So. Our caravan set off for home from Somerset at about 3pm yesterday afternoon. As well as B and I and Leo, it contained two half a lambs and a rabbit (all frozen), two different kinds of jasmine and a clematis montana.
Our ETA was approximately 7.30pm.
Just before we reached Abergavenny, it became obvious that B was about to fall asleep - not ideal, since he was driving. So we stopped at a very convenient Waitrose and all had something to eat and some coffee; and one of us had a nappy change. We also picked up a few things to casserole with the rabbit today.
Then the caravan continued on it's way.
About five minutes later, just to the north of Abergavenny on the A40, we were one of the first on the scene of an accident. A young chap had been speeding and had lost control of his car, which had ploughed off the road in to a field and turned over - probably a couple of times by the look of it.
His friend, who had been following more slowly* in another car behind, was just pulling him out of the upside down car** when we got there. There were a few people directing traffic but no-one actually helping; B is a first-aider, so we pulled up and he got out to see what he could do.
They laid the driver down in the field a few yards away from the car and turned it's engine off. Another couple of practical women arrived, one of whom was a nurse. I called the emergency services, who had already got the incident logged but took more details. There were also two girls who had been in the car with him, one of whom was fine and one of whom had minor injuries.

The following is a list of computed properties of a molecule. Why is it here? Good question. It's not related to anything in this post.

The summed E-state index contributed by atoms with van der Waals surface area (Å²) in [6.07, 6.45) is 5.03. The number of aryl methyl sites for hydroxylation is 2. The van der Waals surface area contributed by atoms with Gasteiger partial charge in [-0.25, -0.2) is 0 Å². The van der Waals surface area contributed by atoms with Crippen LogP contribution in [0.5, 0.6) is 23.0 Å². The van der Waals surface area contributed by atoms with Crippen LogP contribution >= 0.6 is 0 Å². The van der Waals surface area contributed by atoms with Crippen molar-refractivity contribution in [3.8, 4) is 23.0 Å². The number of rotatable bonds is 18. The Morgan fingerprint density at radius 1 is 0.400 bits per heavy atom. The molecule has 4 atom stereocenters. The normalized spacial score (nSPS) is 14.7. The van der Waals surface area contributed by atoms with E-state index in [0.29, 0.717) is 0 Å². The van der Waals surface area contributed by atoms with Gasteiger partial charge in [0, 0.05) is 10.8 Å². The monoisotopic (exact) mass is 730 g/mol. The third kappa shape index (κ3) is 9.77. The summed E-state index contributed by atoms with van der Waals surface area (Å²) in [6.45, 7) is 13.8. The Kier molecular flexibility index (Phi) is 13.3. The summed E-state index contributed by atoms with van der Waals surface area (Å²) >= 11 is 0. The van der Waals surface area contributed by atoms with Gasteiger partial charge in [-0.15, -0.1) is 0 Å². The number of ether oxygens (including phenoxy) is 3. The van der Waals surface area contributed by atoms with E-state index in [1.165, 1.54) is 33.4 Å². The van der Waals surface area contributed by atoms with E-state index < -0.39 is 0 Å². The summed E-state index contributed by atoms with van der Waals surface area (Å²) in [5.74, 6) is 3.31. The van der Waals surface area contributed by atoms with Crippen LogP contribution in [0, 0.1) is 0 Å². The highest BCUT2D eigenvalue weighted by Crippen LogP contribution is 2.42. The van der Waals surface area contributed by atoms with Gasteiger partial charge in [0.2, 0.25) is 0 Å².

We put a blanket over the driver - his shoulder was hurt and his foot was pretty badly crushed.
After that point there wasn't anything else that I could usefully do at the scene, and Leo had woken up, so I left B and the nurse with the injured boy, got Leo out of the car to stop him crying and went to chat to the two girls, who were pretty distressed.
It turned out that boys were seventeen and the girls were fourteen and fifteen. They were terrified of their parents finding out what had happened, because they had been told not to go in the car with the young lad, who is known as a dangerous driver.
The emergency services didn't take too long to arrive, but it took what seemed like a long time to stabilise the driver enough to get him on one of those board-stretcher things and in to the ambulance. Eventually the girls were persuaded to give their details to the police, so their parents could be contacted.
I was so proud of B. He was really calm and collected during the whole thing. Other people were flapping round not doing anything useful and he just decided what needed doing and did it. It took a few minutes before they were reasonably sure they weren't going to lose the young lad; and he stayed with him until they put him in the ambulance.
Kids think they're invulnerable, don't they?
Then we drove home, very sedately, and found that in our week's absence, the shower has continued to leak inside the partition wall in the bathroom, and the plasterboard is mouldy and soggy and the sitting room below was full of water.
Somehow, it seemed less of a crisis that it would have done before, so we just turned off all the pipes in to the bathroom and went to bed.
*because he'd had a similar accident on the same road a few weeks earlier
**he should probably have left him in there to avoid aggravating any injuries - but they were both seventeen and he didn't know whether the car was going to catch fire or not, so I don't think he did too badly - he kept his head.